Dan­ger­ous er­ror­ists

Pasatiempo - - Moving Images - Jen­nifer Levin I For The New Mex­i­can

Four Lions, com­edy/drama, rated R, The Screen, 3.5 chiles In Four Lions, a dis­parate gag­gle of as­pir­ing Mus­lim ter­ror­ists liv­ing in Bri­tain have one thing in com­mon: un­hap­pi­ness with their lot in life, in­ten­si­fied by a big dose of gen­eral in­ep­ti­tude. Each has his own rea­son for mem­ber­ship in this par­tic­u­lar broth­er­hood, and to­gether they are hi­lar­i­ous, a comic tour-de-force, 2010’s fun­ni­est cin­e­matic ter­ror­ists, un­til they blow peo­ple up.

The mak­ers of this dark com­edy, in­clud­ing di­rec­tor Christo­pher Mor­ris, are in full con­trol of their tone, and it would be as un­wise to as­sume the film is a com­edy about funny, vi­o­lent Mus­lims as it would be to as­sume it’s a skew­er­ing of anti-Mus­lim fear and bias. Though the Sun­dance hit has been com­pared to This Is Spinal Tap and re­ferred to as though it is a mock­u­men­tary, Four Lions is a dra­matic nar­ra­tive with just enough of the ridicu­lous and the sub­lime to ex­pose the dan­ger in the ar­gu­ments around ter­ror­ism and the wide­spread as­sump­tions about Mus­lims around the world, re­gard­less of in­di­vid­ual Mus­lims’ per­sonal stances on the mat­ter of ji­had and/or their level of knowl­edge of and af­fec­tion for their own re­li­gion. For at least a few of the pro­tag­o­nists, sup­port for ji­had is com­pa­ra­ble to the street cred one might gain in Amer­ica by join­ing a gang; there are ref­er­ences to rapper Tu­pac and de­bates about who among them is “most al-Qaida.” Barry (Nigel Lind­say), a lower-class Brit and Mus­lim con­vert, be­lieves he is the most al-Qaida. He also thinks a mosque would make a good ter­ror­ism tar­get be­cause it would rad­i­cal­ize the mod­er­ate Mus­lims into ji­had — a the­ory con­tain­ing more than a dash of the race-war phi­los­o­phy that un­der­pinned the Man­son Fam­ily mur­ders. Omar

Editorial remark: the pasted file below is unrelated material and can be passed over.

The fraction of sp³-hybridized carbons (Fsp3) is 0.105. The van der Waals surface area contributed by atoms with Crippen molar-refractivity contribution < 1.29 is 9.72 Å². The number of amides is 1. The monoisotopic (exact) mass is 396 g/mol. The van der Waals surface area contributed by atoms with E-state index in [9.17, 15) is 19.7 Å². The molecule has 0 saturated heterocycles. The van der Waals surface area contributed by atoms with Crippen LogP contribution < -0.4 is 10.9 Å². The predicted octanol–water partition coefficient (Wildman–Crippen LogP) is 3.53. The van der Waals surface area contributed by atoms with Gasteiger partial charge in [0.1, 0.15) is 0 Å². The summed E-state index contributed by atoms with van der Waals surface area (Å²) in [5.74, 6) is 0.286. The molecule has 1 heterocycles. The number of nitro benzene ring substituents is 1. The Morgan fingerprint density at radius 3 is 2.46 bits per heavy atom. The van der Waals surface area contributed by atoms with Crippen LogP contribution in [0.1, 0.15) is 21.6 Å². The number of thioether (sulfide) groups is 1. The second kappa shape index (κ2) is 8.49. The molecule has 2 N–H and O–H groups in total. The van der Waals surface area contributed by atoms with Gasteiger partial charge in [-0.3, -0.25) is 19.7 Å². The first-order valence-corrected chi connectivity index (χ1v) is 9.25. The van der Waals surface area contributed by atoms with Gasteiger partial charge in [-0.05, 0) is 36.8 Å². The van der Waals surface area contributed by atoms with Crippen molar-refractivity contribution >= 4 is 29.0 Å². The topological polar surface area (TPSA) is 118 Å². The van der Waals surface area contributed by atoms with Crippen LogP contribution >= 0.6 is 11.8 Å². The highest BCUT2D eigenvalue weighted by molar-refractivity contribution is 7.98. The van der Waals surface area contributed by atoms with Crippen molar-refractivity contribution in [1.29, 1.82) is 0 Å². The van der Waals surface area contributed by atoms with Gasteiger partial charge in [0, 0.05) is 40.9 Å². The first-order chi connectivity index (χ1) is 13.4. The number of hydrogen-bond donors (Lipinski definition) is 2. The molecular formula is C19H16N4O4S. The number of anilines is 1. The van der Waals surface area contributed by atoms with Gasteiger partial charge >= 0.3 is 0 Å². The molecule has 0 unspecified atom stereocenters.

Ex­plo­sive am­bi­tion: from left, Nigel Lind­say, Kay­van No­vak, and Ar­sher Ali

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